The mind-body problem is the problem of explaining how the mind and body are related. Put that way, the problem seems singular even if not simple. Is the mind simply the body or some part of it? If it is not, then what is it and how is it related to the body? Most important, if the mind is not the body, how do they interact?
The most obvious strategy for solving the problem is to insist that minds are bodies or some proper part of the body, perhaps the brain or the central nervous system. This position, the identity theory, claims that minds and brains are identical. René Descartes famously argued that the identity theory must be false. According to Descartes, it is conceivable that minds exist without bodies, and so it is possible that minds exist without bodies, and so minds are not bodies. Now the relationship between what is conceivable and what is possible is tricky and has attracted much attention. It is dubious that Descartes is licensed to move from conceivability to possibility. But what of the move from the notion that it is possible that minds are not bodies to the conclusion that minds are not bodies? That move might seem a non-starter. Much that is possibly the case is not actually the case. But what Descartes assumes, at least implicitly, is that if minds and brains are identical, then they must share all of their properties in common. Descartes assumes that whatever is identical must be indiscernible: For any two objects, x and y, if x is identical to y, then for any property x has y has, and vice versa. And so if minds are brains, then whatever property the one has the other also has. But it is not possible for brains to exist without brains. And so, if minds are brains, then minds could not exist without brains. Thus, if it is possible for minds to exist without brains, then it follows that minds are not brains.
Descartes’ response to the mind-body problem is that minds and bodies are radically different kinds of things; the latter material, the former immaterial. But Descartes’ solution, dualism, introduces two new problems. The first challenge is to make intelligible what an immaterial thing might be. The second problem, related to the first, is the problem of mental causation: How do minds causally interact with bodies? This problem for Descartes is especially acute: How do immaterial substances interact with material substances?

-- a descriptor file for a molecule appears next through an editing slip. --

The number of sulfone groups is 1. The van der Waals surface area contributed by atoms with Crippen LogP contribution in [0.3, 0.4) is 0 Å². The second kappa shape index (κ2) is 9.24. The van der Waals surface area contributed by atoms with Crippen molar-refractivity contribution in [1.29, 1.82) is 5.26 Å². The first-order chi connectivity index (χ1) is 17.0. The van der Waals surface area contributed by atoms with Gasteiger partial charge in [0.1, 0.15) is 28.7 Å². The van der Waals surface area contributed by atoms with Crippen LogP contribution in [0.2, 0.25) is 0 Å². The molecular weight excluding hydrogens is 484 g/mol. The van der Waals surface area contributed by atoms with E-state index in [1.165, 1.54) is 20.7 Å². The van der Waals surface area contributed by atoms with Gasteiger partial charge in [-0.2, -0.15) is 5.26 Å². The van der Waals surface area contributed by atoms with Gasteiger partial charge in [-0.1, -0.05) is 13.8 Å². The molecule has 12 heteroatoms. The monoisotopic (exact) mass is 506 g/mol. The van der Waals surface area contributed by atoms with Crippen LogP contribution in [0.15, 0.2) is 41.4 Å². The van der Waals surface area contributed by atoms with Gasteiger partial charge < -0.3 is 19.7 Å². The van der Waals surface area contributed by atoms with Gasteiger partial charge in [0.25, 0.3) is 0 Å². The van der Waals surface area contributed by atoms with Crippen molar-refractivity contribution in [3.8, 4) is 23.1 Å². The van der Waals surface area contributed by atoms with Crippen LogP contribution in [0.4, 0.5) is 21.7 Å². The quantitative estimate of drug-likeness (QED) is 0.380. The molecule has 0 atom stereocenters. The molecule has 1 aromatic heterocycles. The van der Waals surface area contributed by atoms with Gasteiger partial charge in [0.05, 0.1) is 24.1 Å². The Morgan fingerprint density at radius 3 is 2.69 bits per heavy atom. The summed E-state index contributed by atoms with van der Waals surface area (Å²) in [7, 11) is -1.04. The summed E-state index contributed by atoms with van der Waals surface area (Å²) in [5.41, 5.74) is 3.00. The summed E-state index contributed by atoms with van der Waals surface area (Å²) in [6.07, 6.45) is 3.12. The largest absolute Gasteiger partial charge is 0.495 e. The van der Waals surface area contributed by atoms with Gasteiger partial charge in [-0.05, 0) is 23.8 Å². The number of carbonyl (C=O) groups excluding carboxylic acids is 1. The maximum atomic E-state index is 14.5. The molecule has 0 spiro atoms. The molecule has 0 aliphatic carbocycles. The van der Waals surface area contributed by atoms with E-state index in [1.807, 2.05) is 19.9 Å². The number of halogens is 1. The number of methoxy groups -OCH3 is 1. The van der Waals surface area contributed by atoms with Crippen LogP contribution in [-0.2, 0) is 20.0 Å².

The contemporary version of the mind-body problem is not cast in terms of substances and is often cast, instead, in terms of laws, states, properties, or events. In terms of properties, for instance, the mind-body problem is this: How are mental properties related to physical properties? That is, how are mental properties related to the properties of interest to the natural sciences? And the problem of mental causation, in its modern guise, concerns the causal closure of the physical. It is commonly presumed that the laws of physics are causally closed; there are no physical events that are not caused by other physical events. Were this not the case, then there would be, at the explanatory level of physics, miracles: physical events with no physical explanations. But if the instantiations of mental properties are causally efficacious with respect to the physical, if having some mental property is the cause of some behavior, for instance, then we are left with only three possibilities. First, there are physical events that are not physically caused, and so there are physical events without physical causes. Second, whatever the mental causes the physical also causes, and so behavior is causally overdetermined. Third, mental properties are identical to physical properties. The first option is the modern version of Descartes’ solution. The third is the modern version of materialism, what is commonly called “physicalism.” The second? Well, about that there is much contemporary debate, to which we will return.